What if Robert E. Lee Elementary School was named after Tulsa’s distinguished American historian, John Hope Franklin? It is not a far-fetched idea if you think about it. It is a thought that reinforces this need for reconciliation.
In American schools, black children are less likely to see teachers who look like them, so Kandice’s role is essential for self-esteem building and cultural empowerment for her students of color.
Today’s technologies allow us to view open and blatant acts of racism. Like reality TV, our actuality of racism is now displaying on every platform of social media known to man, which is where the waterboarding of racism begins.
Ricco Wright’s intellectual genius fans and provokes black American’s to recognize their God-given greatness and encourages them to look forward to the better days ahead.
When attending an Omaley B. concert, one finds their-self traveling nearly a century backward to an age of absolute resilience, self-determination, Black unity, and brilliance.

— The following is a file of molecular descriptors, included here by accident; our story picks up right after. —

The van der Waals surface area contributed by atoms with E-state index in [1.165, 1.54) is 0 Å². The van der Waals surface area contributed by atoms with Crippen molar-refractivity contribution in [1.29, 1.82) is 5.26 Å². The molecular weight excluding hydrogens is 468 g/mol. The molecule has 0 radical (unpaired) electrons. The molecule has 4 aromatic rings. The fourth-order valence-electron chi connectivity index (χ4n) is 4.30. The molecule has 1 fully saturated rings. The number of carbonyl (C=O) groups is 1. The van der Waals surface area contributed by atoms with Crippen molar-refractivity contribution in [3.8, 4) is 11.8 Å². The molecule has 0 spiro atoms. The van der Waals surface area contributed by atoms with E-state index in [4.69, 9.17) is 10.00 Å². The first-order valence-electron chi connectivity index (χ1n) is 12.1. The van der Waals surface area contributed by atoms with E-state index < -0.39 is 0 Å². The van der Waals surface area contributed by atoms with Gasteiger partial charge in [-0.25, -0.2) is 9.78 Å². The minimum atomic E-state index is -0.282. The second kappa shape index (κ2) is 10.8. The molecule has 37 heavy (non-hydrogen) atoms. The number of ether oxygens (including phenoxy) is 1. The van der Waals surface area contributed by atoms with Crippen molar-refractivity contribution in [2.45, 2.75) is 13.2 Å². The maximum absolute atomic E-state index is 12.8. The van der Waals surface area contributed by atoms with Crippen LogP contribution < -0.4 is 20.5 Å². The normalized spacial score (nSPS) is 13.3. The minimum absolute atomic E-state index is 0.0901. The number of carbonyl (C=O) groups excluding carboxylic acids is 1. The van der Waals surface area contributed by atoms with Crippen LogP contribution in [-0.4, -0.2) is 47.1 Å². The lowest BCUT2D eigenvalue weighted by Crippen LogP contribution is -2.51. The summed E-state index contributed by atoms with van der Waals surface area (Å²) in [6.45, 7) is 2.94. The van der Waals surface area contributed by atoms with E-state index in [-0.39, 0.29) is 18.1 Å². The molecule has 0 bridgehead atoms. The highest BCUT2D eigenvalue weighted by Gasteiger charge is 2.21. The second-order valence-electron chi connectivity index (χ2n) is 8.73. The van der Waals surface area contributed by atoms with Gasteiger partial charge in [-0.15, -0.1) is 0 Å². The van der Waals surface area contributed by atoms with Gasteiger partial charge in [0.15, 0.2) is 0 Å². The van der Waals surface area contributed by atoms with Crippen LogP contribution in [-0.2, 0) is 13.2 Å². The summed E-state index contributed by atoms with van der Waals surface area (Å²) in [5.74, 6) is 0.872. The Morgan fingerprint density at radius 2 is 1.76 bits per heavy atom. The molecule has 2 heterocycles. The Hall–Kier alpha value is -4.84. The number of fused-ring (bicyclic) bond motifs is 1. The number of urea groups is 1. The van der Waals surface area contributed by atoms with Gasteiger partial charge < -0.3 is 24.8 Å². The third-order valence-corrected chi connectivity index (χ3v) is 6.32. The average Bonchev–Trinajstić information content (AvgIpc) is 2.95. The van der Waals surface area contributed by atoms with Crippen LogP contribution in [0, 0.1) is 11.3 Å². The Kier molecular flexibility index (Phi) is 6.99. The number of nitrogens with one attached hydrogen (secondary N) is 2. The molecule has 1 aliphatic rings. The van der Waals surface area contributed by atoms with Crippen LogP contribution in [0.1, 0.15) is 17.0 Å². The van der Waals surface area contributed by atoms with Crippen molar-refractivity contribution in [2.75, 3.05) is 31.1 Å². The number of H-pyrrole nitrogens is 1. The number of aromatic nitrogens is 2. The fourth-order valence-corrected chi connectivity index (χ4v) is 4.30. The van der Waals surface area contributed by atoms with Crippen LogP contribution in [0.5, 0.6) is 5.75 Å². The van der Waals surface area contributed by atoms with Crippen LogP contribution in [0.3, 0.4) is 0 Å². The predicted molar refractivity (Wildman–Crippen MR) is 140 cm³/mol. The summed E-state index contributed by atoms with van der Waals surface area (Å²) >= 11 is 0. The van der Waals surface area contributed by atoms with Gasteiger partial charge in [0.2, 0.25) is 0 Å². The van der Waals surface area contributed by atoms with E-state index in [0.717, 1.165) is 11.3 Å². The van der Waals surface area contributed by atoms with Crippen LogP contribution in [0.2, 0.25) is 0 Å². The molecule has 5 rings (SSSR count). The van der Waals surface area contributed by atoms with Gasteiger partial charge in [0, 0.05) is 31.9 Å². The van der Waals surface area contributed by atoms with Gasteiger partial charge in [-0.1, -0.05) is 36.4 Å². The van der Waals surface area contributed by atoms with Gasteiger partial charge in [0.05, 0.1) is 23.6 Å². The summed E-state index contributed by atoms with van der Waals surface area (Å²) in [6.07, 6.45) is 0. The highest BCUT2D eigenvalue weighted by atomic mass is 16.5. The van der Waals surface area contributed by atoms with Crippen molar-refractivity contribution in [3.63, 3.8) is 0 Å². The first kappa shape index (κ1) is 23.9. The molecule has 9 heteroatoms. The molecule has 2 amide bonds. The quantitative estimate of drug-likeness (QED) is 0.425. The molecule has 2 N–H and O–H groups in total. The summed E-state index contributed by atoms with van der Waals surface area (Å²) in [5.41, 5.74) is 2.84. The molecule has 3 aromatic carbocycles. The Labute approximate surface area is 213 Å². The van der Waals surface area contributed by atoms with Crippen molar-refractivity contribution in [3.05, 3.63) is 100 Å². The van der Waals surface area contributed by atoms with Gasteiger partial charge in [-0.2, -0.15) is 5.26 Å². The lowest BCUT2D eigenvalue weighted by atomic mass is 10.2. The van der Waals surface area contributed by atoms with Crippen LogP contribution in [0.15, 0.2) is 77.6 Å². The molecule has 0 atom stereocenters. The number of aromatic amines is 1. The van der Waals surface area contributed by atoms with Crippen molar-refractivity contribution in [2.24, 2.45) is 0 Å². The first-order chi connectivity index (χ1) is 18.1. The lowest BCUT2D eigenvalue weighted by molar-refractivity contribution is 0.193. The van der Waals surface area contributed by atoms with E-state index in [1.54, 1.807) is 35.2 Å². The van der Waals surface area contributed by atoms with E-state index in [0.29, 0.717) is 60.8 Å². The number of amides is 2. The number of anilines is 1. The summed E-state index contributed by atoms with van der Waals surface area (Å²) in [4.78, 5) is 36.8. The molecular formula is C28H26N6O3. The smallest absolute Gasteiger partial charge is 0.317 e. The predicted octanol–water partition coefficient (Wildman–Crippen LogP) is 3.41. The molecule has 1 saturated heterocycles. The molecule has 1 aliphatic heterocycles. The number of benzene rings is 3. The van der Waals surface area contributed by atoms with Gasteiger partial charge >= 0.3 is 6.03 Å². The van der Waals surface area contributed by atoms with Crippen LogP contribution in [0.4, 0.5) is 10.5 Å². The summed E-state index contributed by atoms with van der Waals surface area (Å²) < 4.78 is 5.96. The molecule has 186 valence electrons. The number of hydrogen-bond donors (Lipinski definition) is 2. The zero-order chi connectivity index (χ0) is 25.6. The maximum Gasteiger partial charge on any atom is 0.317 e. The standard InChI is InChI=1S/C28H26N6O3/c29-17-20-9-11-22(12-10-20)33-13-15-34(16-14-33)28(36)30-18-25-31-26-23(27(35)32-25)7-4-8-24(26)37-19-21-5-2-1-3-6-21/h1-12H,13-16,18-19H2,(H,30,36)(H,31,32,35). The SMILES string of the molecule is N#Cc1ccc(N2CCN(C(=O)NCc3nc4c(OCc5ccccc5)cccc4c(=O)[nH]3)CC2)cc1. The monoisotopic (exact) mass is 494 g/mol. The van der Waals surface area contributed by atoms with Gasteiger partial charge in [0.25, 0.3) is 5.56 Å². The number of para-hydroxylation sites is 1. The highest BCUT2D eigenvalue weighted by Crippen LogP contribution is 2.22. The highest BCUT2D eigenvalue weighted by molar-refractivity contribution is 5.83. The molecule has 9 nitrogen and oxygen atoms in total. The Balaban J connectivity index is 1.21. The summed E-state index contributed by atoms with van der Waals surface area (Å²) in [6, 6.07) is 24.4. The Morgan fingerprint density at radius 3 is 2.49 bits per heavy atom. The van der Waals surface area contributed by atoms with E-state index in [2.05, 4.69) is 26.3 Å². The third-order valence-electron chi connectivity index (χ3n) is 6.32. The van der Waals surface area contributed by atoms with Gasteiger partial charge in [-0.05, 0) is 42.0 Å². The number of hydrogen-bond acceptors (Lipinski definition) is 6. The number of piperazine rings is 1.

Once Omaley takes them their,
Sounds of rhythm and blues permeate the air as his once-in-a-century, unique voice kindles their hearts and ears with the nostalgic phantasms of a formidable and awe-inspiring past-legacy. A real history lesson on the greatness and excellence of Black Wall Street is rendered.
“I will be very, very candid in full disclosure. I’m not happy with the NFL protest. I have more respect for the people walking down the street protesting than I do for the NFL protestors. I’m sorry. It’s just the way that I am,” – Chief Chuck Jordan of TPD
May 31, 2018, will mark the ninety-seventh anniversary of the cataclysmic 1921 Tulsa Race Riot (the “Riot”), a man-made calamity more accurately described as a massacre, pogrom, holocaust, assault, or burning. This defining moment in Tulsa and American history, despite its significance as the worst “race riot” [or massacre] in America, remains a mystery to many and an unknown to many more.